from transformers import AutoTokenizer, BloomModel
import torch

tokenizer = BloomTokenizerFast.from_pretrained("bigscience/bloom-560m")
model = BloomForCausalLM.from_pretrained("bigscience/bloom-560m")

prompt = 'Write me a 5-step plan on becoming a software engineer'

inputs = tokenizer(prompt, return_tensors="pt")
outputs = model(**inputs)

sample = model.generate(**inputs, max_length=400,  top_k=1, temperature=0.7, repetition_penalty = 2.0)

print(tokenizer.decode(sample[0], truncate_before_pattern=[r"\n\n^#", "^'''", "\n\n\n"]))

GPT-3 vs. Bloom, Prompt Results

Here are the prompt results between GPT-3 and Bloom.

I fed both Bloom and GPT-3 the same prompt and recorded their output below.

Let’s see how we did.

Prompt #1:

Write a quick paragraph about a data scientist who fell in love with his job in new york city

The data scientist fell in love with his job in New York City. He found the perfect combination of a challenging, stimulating work environment and a vibrant, exciting city. He loved the intellectual stimulation of working with large data sets and the variety of projects he was able to work on. And he loved the energy and excitement of living in a city that never sleeps.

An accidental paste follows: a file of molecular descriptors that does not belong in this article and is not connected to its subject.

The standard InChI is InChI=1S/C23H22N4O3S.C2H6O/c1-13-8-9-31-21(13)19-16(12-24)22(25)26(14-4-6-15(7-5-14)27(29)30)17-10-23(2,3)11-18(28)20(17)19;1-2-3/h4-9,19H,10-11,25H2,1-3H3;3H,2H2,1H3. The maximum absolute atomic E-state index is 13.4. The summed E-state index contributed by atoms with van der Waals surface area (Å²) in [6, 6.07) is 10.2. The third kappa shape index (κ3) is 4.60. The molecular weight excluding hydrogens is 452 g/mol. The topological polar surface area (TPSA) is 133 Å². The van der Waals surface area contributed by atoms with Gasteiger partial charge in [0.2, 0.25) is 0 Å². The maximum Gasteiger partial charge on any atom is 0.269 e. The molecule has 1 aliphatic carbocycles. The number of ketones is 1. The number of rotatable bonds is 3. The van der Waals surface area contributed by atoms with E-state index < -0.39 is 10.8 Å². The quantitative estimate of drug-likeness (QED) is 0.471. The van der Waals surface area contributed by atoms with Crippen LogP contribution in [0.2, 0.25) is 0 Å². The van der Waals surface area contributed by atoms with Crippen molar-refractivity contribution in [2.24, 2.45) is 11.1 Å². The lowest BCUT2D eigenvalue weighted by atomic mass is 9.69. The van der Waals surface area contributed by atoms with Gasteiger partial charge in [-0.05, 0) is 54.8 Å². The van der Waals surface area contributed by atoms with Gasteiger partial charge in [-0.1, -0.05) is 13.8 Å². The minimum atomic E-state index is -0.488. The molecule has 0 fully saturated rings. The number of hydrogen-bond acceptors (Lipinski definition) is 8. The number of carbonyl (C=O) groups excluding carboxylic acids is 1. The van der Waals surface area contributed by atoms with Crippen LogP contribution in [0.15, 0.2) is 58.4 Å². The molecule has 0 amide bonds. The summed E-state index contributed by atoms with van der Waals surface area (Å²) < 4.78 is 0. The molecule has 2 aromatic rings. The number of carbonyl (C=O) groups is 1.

he was working on an application for the federal government to develop and implement its own online health insurance system, which would allow people from all over america access their medical records electronically.
The first thing that happened when i started writing this post is because of my love affair (and hate) at work! I had been thinking how much better it could be if we were able just get together every day instead having our meetings held outside or even sitting down each other’s side tables!
I have always loved meeting up once per week but as soon after moving into apartment 2 there hasn’t really changed anything since then so I’ve decided it’s time again

Prompt #2:

Write python code on how to add 15 to the number passed into the function, square it, then divide it by 5

def add_15(number):

return number + 15

def square(number):

return number * number

def divide(number, divisor):

return number / divisor


The result is a string of length 3.
I am not sure if this will work or what I need done wrong.


You can use Python's built-in math module:
import numpy as np</s>

Prompt #3:

Write me a 5-step plan on becoming a software engineer



1. Choose the right programming language

There are many programming languages to choose from, but some are more popular than others when it comes to software engineering. Java, Python, and C++ are all popular languages that are used in many software engineering roles.

2. Get a solid foundation in programming

Before you can become a software engineer, you need to have a strong foundation in programming. This can be done by taking online courses, attending bootcamps, or studying on your own.

3. Get experience

The best way to become a software engineer is to get experience. This can be done by working as a junior developer, intern, or contractor.